|Study title: Manipulation and mobilization for treating chronic low back pain: a systematic review and meta-analysis
Authors: Coulter I, Crawford C, Hurwitz E, Vernon H, Khorsan R, Suttorp Booth M, Herman PM.
Publication Information: The Spine Journal 2018; Jan 31. pii: S1529-9430(18)30016-0. doi: 10.1016/j.spinee.2018.01.013. [Epub ahead of print]
Background Information: Spinal manipulation and mobilization for the treatment of back and neck pain have been the topic of several systematic reviews, with some suggesting that the evidence in support of the view that spinal manipulative therapy is superior to other standard treatments for chronic low back pain is sparse. On the other hand, more recent systematic reviews have reported that spinal manipulation and mobilization are ‘viable’ options for treating pain.
The purpose of this systematic review was to unravel these differences and inconsistent findings by evaluating the research on the effectiveness of mobilization and manipulation for chronic non-specific low back pain according to:
- Different symptom durations across the spectrum of chronicity,
- Variations in treatment techniques,
- Variations in comparators, and
- The impact on important patient-reported outcomes.
After screening for inclusion and reviewing hundreds of full text articles, a total of 64 publications on RCTs that reported on patients with chronic, non-specific low back pain were included in this systematic review.
Prescribed exercise was the most common intervention used in combination with a thrust or non-thrust intervention in the multimodal studies. Stretches, massage, ultrasound, education, and advice therapy were also prescribed, but less frequently.
Thrust Manipulation Compared to Mobilization: Meta-analysis showed that there was a larger reduction in pain from thrust and/or non-thrust interventions compared to an active comparator of exercise or physical therapy, and the difference was statistically significant. Notably, thrust interventions performed better than non-thrust for pain reduction. Specifically, thrust interventions resulted in a 10.75 points larger Visual Analog Scale score reduction than comparators, whereas non-thrust interventions only resulted in a 5.0-point larger reduction.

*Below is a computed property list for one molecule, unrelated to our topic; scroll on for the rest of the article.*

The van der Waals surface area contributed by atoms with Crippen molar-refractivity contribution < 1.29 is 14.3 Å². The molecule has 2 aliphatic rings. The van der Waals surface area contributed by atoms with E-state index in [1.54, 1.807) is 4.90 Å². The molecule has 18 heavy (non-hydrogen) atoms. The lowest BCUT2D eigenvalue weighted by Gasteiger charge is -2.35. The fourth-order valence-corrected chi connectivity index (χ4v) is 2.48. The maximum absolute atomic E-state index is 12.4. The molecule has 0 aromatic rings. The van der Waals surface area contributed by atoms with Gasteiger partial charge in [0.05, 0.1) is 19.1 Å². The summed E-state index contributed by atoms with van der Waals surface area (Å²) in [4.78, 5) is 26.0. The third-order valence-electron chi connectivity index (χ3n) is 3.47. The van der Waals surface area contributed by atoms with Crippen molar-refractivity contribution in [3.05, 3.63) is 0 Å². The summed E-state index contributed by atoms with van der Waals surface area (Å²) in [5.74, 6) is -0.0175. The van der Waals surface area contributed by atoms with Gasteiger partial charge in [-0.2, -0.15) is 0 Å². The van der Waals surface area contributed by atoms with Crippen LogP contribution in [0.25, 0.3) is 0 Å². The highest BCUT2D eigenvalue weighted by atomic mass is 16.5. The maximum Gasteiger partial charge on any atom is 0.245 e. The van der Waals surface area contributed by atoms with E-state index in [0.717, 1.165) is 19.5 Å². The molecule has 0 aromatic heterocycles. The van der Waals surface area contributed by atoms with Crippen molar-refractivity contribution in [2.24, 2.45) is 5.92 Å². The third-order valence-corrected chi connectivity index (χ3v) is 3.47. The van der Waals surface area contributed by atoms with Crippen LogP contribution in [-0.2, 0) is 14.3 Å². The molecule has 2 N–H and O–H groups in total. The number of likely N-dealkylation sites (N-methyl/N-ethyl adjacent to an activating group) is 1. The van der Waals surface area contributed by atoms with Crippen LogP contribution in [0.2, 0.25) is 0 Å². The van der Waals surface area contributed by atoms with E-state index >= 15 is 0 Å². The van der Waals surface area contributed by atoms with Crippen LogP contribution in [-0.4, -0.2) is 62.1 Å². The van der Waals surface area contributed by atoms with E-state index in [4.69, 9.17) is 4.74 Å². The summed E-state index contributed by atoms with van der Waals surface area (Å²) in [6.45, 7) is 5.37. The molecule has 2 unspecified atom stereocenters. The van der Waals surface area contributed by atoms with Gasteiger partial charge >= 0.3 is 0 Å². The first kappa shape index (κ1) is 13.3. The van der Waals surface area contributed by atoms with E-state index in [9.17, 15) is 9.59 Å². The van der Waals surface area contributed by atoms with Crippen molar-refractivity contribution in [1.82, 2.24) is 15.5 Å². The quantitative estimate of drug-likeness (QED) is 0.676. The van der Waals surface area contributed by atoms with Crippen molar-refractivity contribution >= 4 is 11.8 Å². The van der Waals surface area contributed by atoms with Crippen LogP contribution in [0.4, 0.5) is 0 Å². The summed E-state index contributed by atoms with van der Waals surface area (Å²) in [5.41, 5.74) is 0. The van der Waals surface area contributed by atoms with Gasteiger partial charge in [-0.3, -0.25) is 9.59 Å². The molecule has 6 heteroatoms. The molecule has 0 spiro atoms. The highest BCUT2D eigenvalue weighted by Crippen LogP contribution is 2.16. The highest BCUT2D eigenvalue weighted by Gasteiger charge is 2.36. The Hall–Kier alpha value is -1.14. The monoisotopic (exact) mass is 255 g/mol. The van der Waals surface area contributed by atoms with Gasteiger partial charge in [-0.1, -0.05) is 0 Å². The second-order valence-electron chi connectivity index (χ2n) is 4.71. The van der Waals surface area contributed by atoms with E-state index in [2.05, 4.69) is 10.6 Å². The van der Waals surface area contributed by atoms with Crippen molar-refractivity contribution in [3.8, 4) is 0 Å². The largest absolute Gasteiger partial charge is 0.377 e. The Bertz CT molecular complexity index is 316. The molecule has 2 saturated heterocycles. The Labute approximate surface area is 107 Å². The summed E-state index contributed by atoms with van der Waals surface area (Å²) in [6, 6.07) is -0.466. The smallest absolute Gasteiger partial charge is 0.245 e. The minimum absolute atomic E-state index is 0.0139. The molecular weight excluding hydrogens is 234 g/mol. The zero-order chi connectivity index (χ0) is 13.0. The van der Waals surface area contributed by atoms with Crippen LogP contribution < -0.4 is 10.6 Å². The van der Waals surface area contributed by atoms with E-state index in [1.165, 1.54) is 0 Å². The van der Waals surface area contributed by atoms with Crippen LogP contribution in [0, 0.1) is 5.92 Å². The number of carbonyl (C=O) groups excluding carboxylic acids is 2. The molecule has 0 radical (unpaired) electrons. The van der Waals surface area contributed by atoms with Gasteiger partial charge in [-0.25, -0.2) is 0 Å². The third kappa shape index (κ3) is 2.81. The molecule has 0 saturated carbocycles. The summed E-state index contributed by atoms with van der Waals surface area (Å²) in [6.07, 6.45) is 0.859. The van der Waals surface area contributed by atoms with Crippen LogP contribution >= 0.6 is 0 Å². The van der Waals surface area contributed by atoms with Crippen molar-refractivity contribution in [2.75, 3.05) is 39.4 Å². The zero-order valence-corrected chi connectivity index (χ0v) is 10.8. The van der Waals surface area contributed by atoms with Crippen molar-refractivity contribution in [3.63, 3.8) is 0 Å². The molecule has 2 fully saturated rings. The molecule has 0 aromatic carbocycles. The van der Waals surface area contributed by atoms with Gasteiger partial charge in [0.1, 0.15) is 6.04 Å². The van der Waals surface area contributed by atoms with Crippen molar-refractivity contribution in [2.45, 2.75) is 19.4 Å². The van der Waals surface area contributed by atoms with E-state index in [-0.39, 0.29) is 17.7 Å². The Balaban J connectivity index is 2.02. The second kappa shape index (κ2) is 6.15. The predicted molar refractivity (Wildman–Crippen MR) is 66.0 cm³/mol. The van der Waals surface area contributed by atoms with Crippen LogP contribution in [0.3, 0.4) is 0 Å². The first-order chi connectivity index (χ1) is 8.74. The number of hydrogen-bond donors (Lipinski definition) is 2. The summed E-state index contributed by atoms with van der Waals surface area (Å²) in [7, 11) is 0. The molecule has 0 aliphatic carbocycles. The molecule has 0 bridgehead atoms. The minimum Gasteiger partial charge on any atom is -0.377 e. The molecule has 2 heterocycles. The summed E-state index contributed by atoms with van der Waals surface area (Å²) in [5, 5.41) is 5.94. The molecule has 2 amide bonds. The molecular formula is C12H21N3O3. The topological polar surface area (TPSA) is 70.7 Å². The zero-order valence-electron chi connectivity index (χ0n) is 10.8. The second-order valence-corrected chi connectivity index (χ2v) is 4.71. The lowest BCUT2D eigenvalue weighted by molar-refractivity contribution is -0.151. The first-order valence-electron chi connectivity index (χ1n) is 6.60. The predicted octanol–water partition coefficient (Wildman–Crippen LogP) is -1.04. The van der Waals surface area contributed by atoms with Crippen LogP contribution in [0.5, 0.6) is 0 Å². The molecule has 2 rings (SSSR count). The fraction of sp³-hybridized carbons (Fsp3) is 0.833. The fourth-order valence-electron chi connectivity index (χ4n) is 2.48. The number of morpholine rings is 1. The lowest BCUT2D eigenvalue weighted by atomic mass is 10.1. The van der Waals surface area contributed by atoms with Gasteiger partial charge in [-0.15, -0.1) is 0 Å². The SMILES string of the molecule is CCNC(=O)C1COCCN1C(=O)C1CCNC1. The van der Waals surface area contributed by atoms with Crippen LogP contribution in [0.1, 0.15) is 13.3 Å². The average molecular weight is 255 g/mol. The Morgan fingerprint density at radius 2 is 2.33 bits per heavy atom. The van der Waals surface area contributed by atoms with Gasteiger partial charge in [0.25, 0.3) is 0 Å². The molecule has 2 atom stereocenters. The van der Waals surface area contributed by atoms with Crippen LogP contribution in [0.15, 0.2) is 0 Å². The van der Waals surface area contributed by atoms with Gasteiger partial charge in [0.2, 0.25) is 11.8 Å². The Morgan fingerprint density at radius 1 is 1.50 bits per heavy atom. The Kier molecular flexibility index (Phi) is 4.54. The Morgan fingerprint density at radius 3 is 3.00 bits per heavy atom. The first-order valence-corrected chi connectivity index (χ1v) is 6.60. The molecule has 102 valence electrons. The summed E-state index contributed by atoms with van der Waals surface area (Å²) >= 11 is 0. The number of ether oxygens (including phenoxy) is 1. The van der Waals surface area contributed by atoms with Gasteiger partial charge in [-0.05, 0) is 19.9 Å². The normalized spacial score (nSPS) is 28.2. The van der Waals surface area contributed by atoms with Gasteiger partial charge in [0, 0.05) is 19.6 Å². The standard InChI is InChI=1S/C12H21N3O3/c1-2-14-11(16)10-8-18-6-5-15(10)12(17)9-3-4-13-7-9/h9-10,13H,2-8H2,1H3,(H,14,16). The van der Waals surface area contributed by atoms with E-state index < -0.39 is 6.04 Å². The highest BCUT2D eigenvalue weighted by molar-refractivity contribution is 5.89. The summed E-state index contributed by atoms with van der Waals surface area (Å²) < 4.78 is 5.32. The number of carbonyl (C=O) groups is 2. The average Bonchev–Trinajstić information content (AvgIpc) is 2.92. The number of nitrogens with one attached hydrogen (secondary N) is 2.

The authors concluded that there is moderate-quality evidence in support of manipulation and mobilization in reducing pain and improving function for patients with chronic low back pain, with manipulation performing somewhat better than mobilization. Both therapies appear to be safe.
However, evidence concerning the efficacy of manipulation and mobilization compared to sham or no treatment on pain or disability is still lacking. This evidence gap is possibly related to the difficulties associated with implementing an acceptable sham manual intervention that can be successfully concealed from researchers and participants.
Clinical guidelines regarding manual therapies for chronic low back pain are somewhat different, depending on the country or region of origin. Spinal manipulation is recommended in most guidelines, whereas some do not recommend it. Why these inconsistencies exist, however, is unknown.
The authors suggested that better designed studies with more homogeneous groupings, clinically relevant patient-based outcomes, and larger clinical trials are still needed in order to inform practice decisions regarding spinal manipulation and mobilization for patients with chronic non-specific low back pain.
- Koes BW, van Tulder M, Lin CW, Macedo LG, McAuley J, Maher C. An updated overview of clinical guidelines for the management of non-specific low back pain in primary care. European spine journal. 2010; 19(12): 2075-94.
- Pillastrini P, Gardenghi I, Bonetti F, et al. An updated overview of clinical guidelines for chronic low back pain management in primary care. Joint, bone, spine: revue du rhumatisme. 2012; 79(2): 176-85.
- Cheng JS, Lee MJ, Massicotte E, et al. Clinical guidelines and payer policies on fusion for the treatment of chronic low back pain. Spine. 2011;36(21 Suppl):S144-163.
Dr. Shawn Thistle is a practicing chiropractor, educator, international speaker, knowledge-transfer leader, evidence-based health care advocate, entrepreneur & medicolegal consultant. He founded RRS Education in 2006 and currently acts as the company’s CEO. RRS Education helps chiropractors and other manual medicine clinicians around the world integrate research in to patient care via weekly Research Reviews, Online Courses and Seminars. For more information, visit: www.rrseducation.com.